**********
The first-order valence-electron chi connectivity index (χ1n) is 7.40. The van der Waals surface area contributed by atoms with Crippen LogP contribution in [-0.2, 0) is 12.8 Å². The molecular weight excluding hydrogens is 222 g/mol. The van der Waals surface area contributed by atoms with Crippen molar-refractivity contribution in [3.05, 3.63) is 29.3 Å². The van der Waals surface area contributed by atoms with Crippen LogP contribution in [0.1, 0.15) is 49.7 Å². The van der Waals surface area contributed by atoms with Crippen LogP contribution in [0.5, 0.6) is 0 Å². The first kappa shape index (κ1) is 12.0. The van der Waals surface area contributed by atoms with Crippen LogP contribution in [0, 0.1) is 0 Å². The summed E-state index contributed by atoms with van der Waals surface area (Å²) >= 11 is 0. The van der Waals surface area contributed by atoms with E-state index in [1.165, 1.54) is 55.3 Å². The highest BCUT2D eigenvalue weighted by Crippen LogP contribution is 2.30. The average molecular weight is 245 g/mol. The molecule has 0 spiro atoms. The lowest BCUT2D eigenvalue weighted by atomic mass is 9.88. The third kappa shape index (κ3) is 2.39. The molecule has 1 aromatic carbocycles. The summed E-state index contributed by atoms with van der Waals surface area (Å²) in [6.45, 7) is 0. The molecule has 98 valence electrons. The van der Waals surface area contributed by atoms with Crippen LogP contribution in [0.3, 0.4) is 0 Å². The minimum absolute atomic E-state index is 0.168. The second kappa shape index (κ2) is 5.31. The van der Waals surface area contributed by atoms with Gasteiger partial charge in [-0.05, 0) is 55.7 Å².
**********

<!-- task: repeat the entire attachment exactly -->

The first-order valence-electron chi connectivity index (χ1n) is 7.40. The van der Waals surface area contributed by atoms with Crippen LogP contribution in [-0.2, 0) is 12.8 Å². The molecular weight excluding hydrogens is 222 g/mol. The van der Waals surface area contributed by atoms with Crippen molar-refractivity contribution in [3.05, 3.63) is 29.3 Å². The van der Waals surface area contributed by atoms with Crippen LogP contribution in [0.1, 0.15) is 49.7 Å². The van der Waals surface area contributed by atoms with Crippen LogP contribution in [0.5, 0.6) is 0 Å². The first kappa shape index (κ1) is 12.0. The van der Waals surface area contributed by atoms with Crippen LogP contribution in [0, 0.1) is 0 Å². The summed E-state index contributed by atoms with van der Waals surface area (Å²) >= 11 is 0. The van der Waals surface area contributed by atoms with E-state index in [1.165, 1.54) is 55.3 Å². The highest BCUT2D eigenvalue weighted by Crippen LogP contribution is 2.30. The average molecular weight is 245 g/mol. The molecule has 0 spiro atoms. The lowest BCUT2D eigenvalue weighted by atomic mass is 9.88. The third kappa shape index (κ3) is 2.39. The molecule has 1 aromatic carbocycles. The summed E-state index contributed by atoms with van der Waals surface area (Å²) in [6.45, 7) is 0. The molecule has 98 valence electrons. The van der Waals surface area contributed by atoms with Crippen LogP contribution in [0.3, 0.4) is 0 Å². The minimum absolute atomic E-state index is 0.168. The second kappa shape index (κ2) is 5.31. The van der Waals surface area contributed by atoms with Gasteiger partial charge in [-0.05, 0) is 55.7 Å².